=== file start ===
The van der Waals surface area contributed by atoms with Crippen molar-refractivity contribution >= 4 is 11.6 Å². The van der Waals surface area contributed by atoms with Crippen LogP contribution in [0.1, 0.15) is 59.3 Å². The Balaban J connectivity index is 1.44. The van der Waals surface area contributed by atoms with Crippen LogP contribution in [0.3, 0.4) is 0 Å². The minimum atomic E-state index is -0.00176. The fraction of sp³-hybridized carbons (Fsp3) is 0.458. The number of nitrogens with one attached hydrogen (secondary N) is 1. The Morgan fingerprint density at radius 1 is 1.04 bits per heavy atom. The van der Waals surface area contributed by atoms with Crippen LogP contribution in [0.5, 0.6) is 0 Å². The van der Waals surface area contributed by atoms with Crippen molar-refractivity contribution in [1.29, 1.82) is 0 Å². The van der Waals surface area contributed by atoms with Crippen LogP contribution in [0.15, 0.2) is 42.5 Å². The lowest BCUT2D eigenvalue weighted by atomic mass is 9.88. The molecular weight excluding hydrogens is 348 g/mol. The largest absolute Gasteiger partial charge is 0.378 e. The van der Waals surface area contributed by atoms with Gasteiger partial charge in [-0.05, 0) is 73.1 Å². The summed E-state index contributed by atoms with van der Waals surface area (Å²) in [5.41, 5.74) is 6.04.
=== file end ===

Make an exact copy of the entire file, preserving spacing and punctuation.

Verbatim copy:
The van der Waals surface area contributed by atoms with Crippen molar-refractivity contribution >= 4 is 11.6 Å². The van der Waals surface area contributed by atoms with Crippen LogP contribution in [0.1, 0.15) is 59.3 Å². The Balaban J connectivity index is 1.44. The van der Waals surface area contributed by atoms with Crippen LogP contribution in [0.3, 0.4) is 0 Å². The minimum atomic E-state index is -0.00176. The fraction of sp³-hybridized carbons (Fsp3) is 0.458. The number of nitrogens with one attached hydrogen (secondary N) is 1. The Morgan fingerprint density at radius 1 is 1.04 bits per heavy atom. The van der Waals surface area contributed by atoms with Crippen LogP contribution in [0.5, 0.6) is 0 Å². The van der Waals surface area contributed by atoms with Crippen molar-refractivity contribution in [1.29, 1.82) is 0 Å². The van der Waals surface area contributed by atoms with Crippen LogP contribution in [0.15, 0.2) is 42.5 Å². The lowest BCUT2D eigenvalue weighted by atomic mass is 9.88. The molecular weight excluding hydrogens is 348 g/mol. The largest absolute Gasteiger partial charge is 0.378 e. The van der Waals surface area contributed by atoms with Gasteiger partial charge in [-0.05, 0) is 73.1 Å². The summed E-state index contributed by atoms with van der Waals surface area (Å²) in [5.41, 5.74) is 6.04.